Cycle of Addiction


By David Rusk

I feel their eyes upon me.

My chair squeals embarrassingly loud as I stand, awkward.
My name is David, I’m new here and I am an addict.

Traditional to such meetings, as a group, they speak.

Hello David, welcome.

The creak of wooden pews in the silence terrifies me as I white knuckle the lectern and begin my story.

It was back in ’73 when I first heard them, madmen on two wheels. From out there beyond my bedroom window they sent a spike full of howling exhaust straight into my brains pleasure circuit.

Soft murmurs of agreement and an uneasy rustling from the crowd and my death grip loosens.

 Later, I found myself alone in the dark recesses of a corner store when I first opened a cover. My trembling hands revealed Eddie Lawson flying high on just one wheel with four pipes puffing blue smoke as he chased a shady character named Fast Freddie. Who were these carbon fired freaks so full of fury and discipline, those roaring speed junkies. I was holding my breath and before I could exhale a trellis exo-framed monkey clamored onto my back and sunk its radial mounted claws deep.

First it was the glossy pictures but the words soon followed, promising knowledge of a world I knew little about and after that, well I was hooked.

Half heard sobs and words of encouragement from the crowd now, their momentum was building.

Addiction began with what seemed like a measured attempt, the common hook of 400 cc’s across the frame. The experts say its a gateway drug and of course, they were right. But oh, the fun we had Seca and I, laughing as we saw the world together.

Gratitude from them as memories rushed in, their first time re-lived.

The innocence was a ploy and as I spiralled down Yamaha waited to push it’s exotic 500cc V4 into my veins. Like all addicts I began to explore where nirvana lurked, out beyond any reasonable level of skill or sane recourse for law and life. Oil injection had drove me insane and I was tossed aside like garbage to watch my RZ die at the roadside.

Whispers accusing craziness just out of reach.

From there my life spiralled out of control. A second oiler from a dealer named Suzuki, who pushed the precisely measured charge of rotary disc valves and as promised, the RG was even more addictive. A vicious circle of blue smoke, used rubbers, wheelies, speed tickets, weeds and broken bones shot me straight into depravity. I was lost in a adrenaline fueled race to the finish line. A death run, burning high grade, uncut speed that was pumped straight into the mind of a frenzied youngster.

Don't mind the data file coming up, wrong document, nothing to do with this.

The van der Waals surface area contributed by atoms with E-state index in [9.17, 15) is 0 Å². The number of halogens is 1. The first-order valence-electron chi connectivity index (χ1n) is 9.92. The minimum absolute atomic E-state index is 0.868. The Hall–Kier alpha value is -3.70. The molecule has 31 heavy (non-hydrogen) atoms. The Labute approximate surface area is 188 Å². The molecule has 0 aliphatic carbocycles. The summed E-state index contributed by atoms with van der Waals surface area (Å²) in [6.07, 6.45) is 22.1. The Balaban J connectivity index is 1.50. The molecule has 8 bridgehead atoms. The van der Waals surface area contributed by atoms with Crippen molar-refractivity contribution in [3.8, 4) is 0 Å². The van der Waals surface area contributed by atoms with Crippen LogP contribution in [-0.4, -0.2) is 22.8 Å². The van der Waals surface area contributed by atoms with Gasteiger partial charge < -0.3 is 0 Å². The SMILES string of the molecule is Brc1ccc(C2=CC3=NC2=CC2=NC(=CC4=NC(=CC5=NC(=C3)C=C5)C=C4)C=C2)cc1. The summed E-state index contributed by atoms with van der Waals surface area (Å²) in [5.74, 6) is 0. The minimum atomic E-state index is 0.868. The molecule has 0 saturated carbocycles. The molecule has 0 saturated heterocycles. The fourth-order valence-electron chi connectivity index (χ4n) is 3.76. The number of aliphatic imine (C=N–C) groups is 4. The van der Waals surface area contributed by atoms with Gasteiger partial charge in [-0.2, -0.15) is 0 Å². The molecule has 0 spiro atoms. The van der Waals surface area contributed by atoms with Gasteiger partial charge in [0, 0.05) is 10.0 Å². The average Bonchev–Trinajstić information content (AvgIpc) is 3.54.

Concealed looks of shame or maybe it’s rabid hedonism. Deep into it now, I don’t care.

We all know how the cycle goes, that first rush and then a lifetime trying to reach the same high. All those blurred early mornings and straight on until evening runs, chasing a dragon’s tail. How the sun was so bright we hid behind dark visors and cursed the shadows across our path. It was so hard for us to see the danger’s but we still cranked our right wrist and risked it all.

Cries of agreement barked as the currents of turmoil roiled, the crowd was ready.

Then it happened, at over 200 I crashed. It’s funny how addicts will spring to their feet and run full tilt back to the beast that almost killed them. Mindlessly and with no concern for broken bones or the dreaded rash we try to pick up the pieces and will our dead machine back to life.

Silence. I try to find my lost voice in the void.

I’m sorry, I don’t think I can go on.

Frightened faces begging me.

I ran to the smashed machine, it was so far into the forest. Ghastly it stood propped against that birch tree surrounded with broken body parts. I can’t help her, I can’t pick the pieces up, my hand is broken. I can’t…..I. She’s dead. I am lost, returned back to the scene.

Murmurs and undertones of encouragement pulse from the audience. I quickly wipe a tear away and smile.

When I zipper that leather and armour to my body and lower the dark visor against the sun, I am home. I was made for this!

Raucous shouts and applause. I look close in and the grizzly Harley rider in the front row has tears streaming down his cheeks.

Looking back, I am surprised to be alive. Such stupidity and with no regard for the law, I raced so fast through my supply as I freely poured the luck on the pavement with no concern for when the bag would run dry.

Squids, wannabes, racers, one percenters and iron butt long haulers, they were all crying now.

Hello, my name is David. I’m new here and I am an addict just like you.

My original intent was to publish just the above piece as my introduction to you but I realized the January Show demands my words too. So, read on and find out why I go to motorcycle shows and perhaps, a big part of why I am an addict.



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